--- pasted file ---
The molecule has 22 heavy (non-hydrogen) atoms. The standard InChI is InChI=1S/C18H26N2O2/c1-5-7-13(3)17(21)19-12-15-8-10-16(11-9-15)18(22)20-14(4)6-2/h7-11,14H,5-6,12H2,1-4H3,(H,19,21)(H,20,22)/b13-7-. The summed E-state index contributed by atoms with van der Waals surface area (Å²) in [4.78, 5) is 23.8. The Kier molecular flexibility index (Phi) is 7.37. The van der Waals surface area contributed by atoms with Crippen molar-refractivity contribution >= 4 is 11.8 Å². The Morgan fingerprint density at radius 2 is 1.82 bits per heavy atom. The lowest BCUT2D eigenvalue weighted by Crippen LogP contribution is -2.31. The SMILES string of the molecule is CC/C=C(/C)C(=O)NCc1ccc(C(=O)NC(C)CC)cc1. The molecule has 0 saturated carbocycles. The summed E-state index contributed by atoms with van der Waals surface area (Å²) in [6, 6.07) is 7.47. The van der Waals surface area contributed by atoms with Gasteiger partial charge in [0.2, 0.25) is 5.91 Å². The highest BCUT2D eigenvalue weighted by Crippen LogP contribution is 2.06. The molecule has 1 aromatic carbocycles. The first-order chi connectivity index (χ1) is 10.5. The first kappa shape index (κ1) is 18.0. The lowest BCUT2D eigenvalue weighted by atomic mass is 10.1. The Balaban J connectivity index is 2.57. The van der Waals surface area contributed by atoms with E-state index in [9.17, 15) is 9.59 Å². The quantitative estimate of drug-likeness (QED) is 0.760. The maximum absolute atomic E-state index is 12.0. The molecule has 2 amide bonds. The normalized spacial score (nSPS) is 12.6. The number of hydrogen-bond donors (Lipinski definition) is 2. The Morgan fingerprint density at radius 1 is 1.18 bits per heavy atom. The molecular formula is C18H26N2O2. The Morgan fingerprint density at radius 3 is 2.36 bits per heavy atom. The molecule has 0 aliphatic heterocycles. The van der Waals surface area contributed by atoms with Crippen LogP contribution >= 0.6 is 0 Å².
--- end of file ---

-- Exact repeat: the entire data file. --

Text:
The molecule has 22 heavy (non-hydrogen) atoms. The standard InChI is InChI=1S/C18H26N2O2/c1-5-7-13(3)17(21)19-12-15-8-10-16(11-9-15)18(22)20-14(4)6-2/h7-11,14H,5-6,12H2,1-4H3,(H,19,21)(H,20,22)/b13-7-. The summed E-state index contributed by atoms with van der Waals surface area (Å²) in [4.78, 5) is 23.8. The Kier molecular flexibility index (Phi) is 7.37. The van der Waals surface area contributed by atoms with Crippen molar-refractivity contribution >= 4 is 11.8 Å². The Morgan fingerprint density at radius 2 is 1.82 bits per heavy atom. The lowest BCUT2D eigenvalue weighted by Crippen LogP contribution is -2.31. The SMILES string of the molecule is CC/C=C(/C)C(=O)NCc1ccc(C(=O)NC(C)CC)cc1. The molecule has 0 saturated carbocycles. The summed E-state index contributed by atoms with van der Waals surface area (Å²) in [6, 6.07) is 7.47. The van der Waals surface area contributed by atoms with Gasteiger partial charge in [0.2, 0.25) is 5.91 Å². The highest BCUT2D eigenvalue weighted by Crippen LogP contribution is 2.06. The molecule has 1 aromatic carbocycles. The first-order chi connectivity index (χ1) is 10.5. The first kappa shape index (κ1) is 18.0. The lowest BCUT2D eigenvalue weighted by atomic mass is 10.1. The Balaban J connectivity index is 2.57. The van der Waals surface area contributed by atoms with E-state index in [9.17, 15) is 9.59 Å². The quantitative estimate of drug-likeness (QED) is 0.760. The maximum absolute atomic E-state index is 12.0. The molecule has 2 amide bonds. The normalized spacial score (nSPS) is 12.6. The number of hydrogen-bond donors (Lipinski definition) is 2. The Morgan fingerprint density at radius 1 is 1.18 bits per heavy atom. The molecular formula is C18H26N2O2. The Morgan fingerprint density at radius 3 is 2.36 bits per heavy atom. The molecule has 0 aliphatic heterocycles. The van der Waals surface area contributed by atoms with Crippen LogP contribution >= 0.6 is 0 Å².